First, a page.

The amount of square footage your business needs depends on a number of factors. It is important to consider how many people you employ, what type of work space each employee needs, whether or not you will be adding staff members in the next few years, and what type of work space those additional employees will require. With this information you can make an informed decision about how much office space does your business need.
In recent years the average office square footage has been decreasing. In 2010, the average size was 225 square feet per worker. In 2012 this dropped to 176 square feet per worker. By 2017 it had decreased even more to just 151 square feet per worker. Small tech and startup companies often lease space with around 100 to 150 square feet of usable office space per on-site employee.
The general range for office space is between 150 and 350 square feet per employee. An open space plan with no private offices will fall on the lower end of that range. This type of floor plan is usually found in sales offices and call centers. Workers typically have workstations or desks that are placed in groups. Buildings with private offices fall on the higher end of this square footage range. This type of layout would be found in a law office with private offices, conference rooms, file rooms, etc.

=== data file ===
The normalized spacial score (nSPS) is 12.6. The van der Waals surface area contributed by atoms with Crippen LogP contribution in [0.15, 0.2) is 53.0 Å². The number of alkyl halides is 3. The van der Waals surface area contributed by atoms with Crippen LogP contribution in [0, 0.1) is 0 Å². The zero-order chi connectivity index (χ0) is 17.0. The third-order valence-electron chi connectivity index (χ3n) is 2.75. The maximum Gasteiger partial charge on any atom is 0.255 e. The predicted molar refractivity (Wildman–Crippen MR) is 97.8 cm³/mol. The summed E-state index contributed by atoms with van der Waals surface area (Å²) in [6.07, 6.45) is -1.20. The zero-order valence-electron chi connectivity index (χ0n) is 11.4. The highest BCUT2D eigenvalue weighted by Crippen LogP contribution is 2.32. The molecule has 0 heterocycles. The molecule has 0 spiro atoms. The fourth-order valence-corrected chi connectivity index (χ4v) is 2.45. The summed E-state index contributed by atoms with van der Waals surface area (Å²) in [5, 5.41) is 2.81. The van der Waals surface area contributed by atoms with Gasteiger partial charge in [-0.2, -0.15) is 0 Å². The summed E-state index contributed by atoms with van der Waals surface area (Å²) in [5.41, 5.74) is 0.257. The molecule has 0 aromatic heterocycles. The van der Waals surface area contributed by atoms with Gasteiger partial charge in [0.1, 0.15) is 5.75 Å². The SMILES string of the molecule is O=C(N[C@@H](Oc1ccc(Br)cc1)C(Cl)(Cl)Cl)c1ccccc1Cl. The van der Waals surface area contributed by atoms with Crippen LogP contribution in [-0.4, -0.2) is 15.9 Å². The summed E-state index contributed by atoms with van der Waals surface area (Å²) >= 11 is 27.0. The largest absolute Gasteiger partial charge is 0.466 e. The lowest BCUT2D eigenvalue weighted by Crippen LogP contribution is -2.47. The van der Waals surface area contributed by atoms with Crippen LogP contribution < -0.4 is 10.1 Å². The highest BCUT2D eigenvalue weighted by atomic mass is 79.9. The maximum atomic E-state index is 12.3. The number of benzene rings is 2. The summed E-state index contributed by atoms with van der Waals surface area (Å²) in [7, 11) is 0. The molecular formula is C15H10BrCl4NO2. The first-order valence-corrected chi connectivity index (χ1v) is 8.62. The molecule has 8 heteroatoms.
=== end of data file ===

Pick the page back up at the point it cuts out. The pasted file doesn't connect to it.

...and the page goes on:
The floor plate of the building is also important to consider. If the building has many angled corners it will not be as efficient as a typical rectangular space.
You must keep long-term plans in mind when determining how much office space does your business need. You need to factor in how many employees you plan to have for the expected term of the lease. It is best to lease enough space so that you reach the occupancy limit about two thirds or three quarters of the way through your term. If you have plans to grow your business, consider subleasing, pursuing a termination option, or exercising expansion rights on nearby space. It is far easier to grow into an adjacent space than it is to relocate your entire business.
Parking also needs to be considered when leasing space. Most buildings have parking ratios set in their leases to prevent over parking. In Texas this ratio is commonly between 3 and 5 parking spaces per 1,000 square feet occupied. This may or may not be enough depending on how much office space you dedicate to each employee. Some landlords will be flexible if there is more parking readily available but be sure to get this in writing on the lease contract.
Calculate How Much Office Space Does Your Business Need:
Large Office = 200-400 sq. ft.
Medium Office = 150-250 sq. ft.
Small Office = 90-150 sq. ft.
Open Space Work Areas = 60-110 sq. ft. per worker
Group Work Areas = 80-100 sq. ft. per worker
Reception Area = 100-200 sq. ft.
+10 sq. ft. per person waiting
Conference Rooms = 50 sq. ft.
+25 sq. ft. per person sitting
Mail Room = 125 sq. ft.
File Room = 200 sq. ft.
Lunch or Break Room = 75 sq. ft.
+25 sq. ft. per person sitting
Corridors within a suite can take up about 20-30% of the total usable square footage. There is also a difference between usable and rental square feet when comparing the space that you are using versus the space that you are paying rent on.